Hi, everyone—it’s Katherine Curry. I’m back with the first of my ice cream posts, an eating adventure that, thanks in large part to Small Bites readers’ suggestions, is going to keep me very busy this summer. First up, Irvington’s The Cupcake Kitchen & Luncheonette, which serves Jane’s Ice Cream (Temptations Cafe in Nyack also serves Jane’s, with more flavors on hand, so I’ll be paying them a visit down the road, too).
Step inside this cheery, light-filled year-old luncheonette and be transported back to the 50s: mid-century modern chrome-trimmed tables and chairs, a luncheon counter and swivel stools, and a friendly, low-key atmosphere.
Owner Jennifer O’Connell’s intent is “American comfort food” and she serves breakfast every day until 11:30 a.m., lunch, ice cream and soda fountain treats (including egg creams), and — of course — cupcakes.
But enough about food (see my previous post, if you want to know more) – let’s talk ice cream. Jane’s Ice Cream, made upstate in the Hudson Valley, was founded in 1985, and uses fresh, local and organic ingredients whenever possible. I guess it’s kind of fancy-pants ice cream—Jane’s is served at old-school swanky Manhattan spots like Saks, The Algonquin, and The Carlyle, among others, and you can find it at select places in the Hudson Valley.
Ms. O’Connell opted to serve Jane’s Ice Cream because, as she puts it, “Ice cream is one of my major food groups, and I wanted to serve something natural, preservative free, and of the best quality. With all the ice cream available in the supermarket, why would you go the trouble of going out for ice cream unless it’s really special?”
It’s special stuff alright. One spoonful of this artisan ice cream, and I was hooked.
I’m fairly certain that the Killer Chocolate, with its intense chocolate flavor and dense pudding-like creaminess, is the ice cream they serve in heaven. (Please, please, if there is an afterlife, let there be ice cream in it.)
My eating companion on a recent visit to Cupcake was Roadfood author and Saveur contributing editor Michael Stern, whom I consider an authority on ice cream— and not just because he eats more of it than anyone else I know. After he had a scoop of Killer Chocolate, he said, “I cannot imagine a happier death than at the hands of Jane’s Killer Chocolate ice cream.”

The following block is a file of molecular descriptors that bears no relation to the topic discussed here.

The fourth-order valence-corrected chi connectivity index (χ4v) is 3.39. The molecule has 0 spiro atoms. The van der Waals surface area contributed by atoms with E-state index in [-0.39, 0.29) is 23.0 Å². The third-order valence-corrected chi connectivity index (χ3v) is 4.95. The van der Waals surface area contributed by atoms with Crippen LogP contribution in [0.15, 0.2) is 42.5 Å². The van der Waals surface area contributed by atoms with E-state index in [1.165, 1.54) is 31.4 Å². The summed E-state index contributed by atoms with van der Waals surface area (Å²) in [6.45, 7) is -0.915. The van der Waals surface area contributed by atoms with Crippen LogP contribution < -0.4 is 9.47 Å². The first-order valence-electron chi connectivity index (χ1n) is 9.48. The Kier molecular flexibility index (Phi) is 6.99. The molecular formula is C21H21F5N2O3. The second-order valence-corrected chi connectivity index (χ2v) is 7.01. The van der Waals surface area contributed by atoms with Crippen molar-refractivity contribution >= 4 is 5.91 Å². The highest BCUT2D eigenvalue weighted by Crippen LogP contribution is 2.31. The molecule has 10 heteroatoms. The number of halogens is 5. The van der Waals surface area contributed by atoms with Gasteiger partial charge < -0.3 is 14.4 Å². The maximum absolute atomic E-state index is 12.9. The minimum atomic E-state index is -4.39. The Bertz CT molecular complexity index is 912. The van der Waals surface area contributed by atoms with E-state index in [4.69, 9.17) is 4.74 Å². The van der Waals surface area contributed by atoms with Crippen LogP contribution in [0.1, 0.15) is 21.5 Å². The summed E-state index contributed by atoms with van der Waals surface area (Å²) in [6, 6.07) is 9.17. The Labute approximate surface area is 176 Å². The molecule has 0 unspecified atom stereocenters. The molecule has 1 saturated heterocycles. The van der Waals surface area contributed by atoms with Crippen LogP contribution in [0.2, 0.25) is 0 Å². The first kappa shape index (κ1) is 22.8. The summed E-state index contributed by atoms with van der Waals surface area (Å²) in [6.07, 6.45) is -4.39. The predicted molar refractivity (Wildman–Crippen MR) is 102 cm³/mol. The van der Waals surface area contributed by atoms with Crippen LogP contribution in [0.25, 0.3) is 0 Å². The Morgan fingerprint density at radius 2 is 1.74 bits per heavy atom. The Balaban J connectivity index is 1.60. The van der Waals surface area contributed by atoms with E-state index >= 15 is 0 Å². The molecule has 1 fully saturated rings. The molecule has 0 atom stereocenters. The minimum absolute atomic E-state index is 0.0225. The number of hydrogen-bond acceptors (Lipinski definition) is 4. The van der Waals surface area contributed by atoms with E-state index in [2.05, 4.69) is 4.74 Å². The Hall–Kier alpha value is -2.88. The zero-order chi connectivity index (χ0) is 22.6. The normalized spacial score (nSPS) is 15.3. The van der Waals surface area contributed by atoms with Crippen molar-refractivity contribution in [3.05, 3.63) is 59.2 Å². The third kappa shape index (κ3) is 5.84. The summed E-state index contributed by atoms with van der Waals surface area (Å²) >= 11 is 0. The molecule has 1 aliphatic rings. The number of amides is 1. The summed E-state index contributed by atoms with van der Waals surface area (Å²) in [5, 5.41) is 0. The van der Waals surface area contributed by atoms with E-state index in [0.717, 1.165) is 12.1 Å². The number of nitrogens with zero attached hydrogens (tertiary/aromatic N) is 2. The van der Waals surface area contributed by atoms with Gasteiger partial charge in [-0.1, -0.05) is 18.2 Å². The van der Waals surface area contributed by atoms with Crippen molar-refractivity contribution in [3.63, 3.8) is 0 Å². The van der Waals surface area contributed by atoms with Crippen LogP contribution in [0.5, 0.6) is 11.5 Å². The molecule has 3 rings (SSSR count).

For an equally intense experience, sample cappuccino Kahlua, which packs a true coffee wallop and is studded with nibs of an addictively crispy old-fashioned coffee brittle. Here’s a close-up where you can see the pieces of brittle.
Try, if you dare, eating the cappuccino in tandem with Killer Chocolate, an experience best reserved for thrill-seekers and caffeine junkies.
Those looking for something less stimulating might choose the sweet cookies & cream or strawberry.
The Cupcake Kitchen has eight flavors on hand – some are mainstays, like the luscious vanilla and Killer Chocolate, while others rotate in and out, depending on the season and Ms. O’Connell’s whim. During my recent visits, the case held vanilla, Killer Chocolate, peanut butter fudge, strawberry, cookies & cream, coconut almond joy—laced with shreds of real coconut, rocky road, and the cappuccino Kahlua.
I took a glance at Jane’s complete flavor list on their website: here’s hoping banana cookie and black raspberry chip are on The Cupcake Kitchen’s dance card sometime this summer.
Also worth nothing is the ideal temperature at which the ice cream is kept: once scooped into a bowl, our servings of ice cream were supple and spoon-ready. There’s nothing more frustrating for this ice cream lover than being served ice cream that’s too hard, requiring a torturous wait before diving in.
In addition to dishes and cones (choose from wafer, sugar and waffle cones, plus an edible sugar cone bowl for sundaes), there are sundaes, root beer and Coke floats, and a banana split, topped with real whipped cream. Toppings include sprinkles, nuts and coconut, regular or toasted. You can even get a milkshake. A milkshake made with Jane’s ice cream is almost too rich to contemplate. Almost.
The Scoop: Not a bad flavor in the case. Every flavor sampled was deeply flavorful, tasting of fresh cream and natural ingredients, the texture supple and lush: everything great ice cream should be.
Purists should start with the vanilla for its elegant simplicity. Chocolate lovers must try the Killer Chocolate. Peanut butter fudge is so dense that the ice cream itself is fudge-like, with a resonant peanut buttery kick and pieces of chewy, chocolate-y fudge.
Prices start at $3 for a single scoop ($3.75 for a double), sundaes are $4.75. Toppings are 25 cents each.
No matter the flavor, the ice cream experience here is top-notch: the owner knows and loves ice cream, and it shows.
Vanilla: Dense and creamy in texture, with a straightforward real vanilla flavor. Its simplicity could get a little monotonous if eaten plain, so this vanilla is a rich but appropriate vehicle for sundae toppings. Four (out of five) spoons.
Killer Chocolate: Everything chocolate ice cream should be, if you like an intense chocolate ice cream. Fans of a lighter chocolate ice cream should stick with Jane’s milk chocolate ice cream (not currently available at The Cupcake Kitchen). Five spoons.
Specialty Flavor: A tie between peanut butter fudge and cappuccino Kahlua. Five spoons for both.
If You Go:
The Cupcake Kitchen & Luncheonette, 100 Main St., Irvington, NY. 914-231-6261.
Hours: 8 a.m.-6 p.m. Sunday-Wednesday. 8 a.m.-9 p.m. Thursday-Saturday.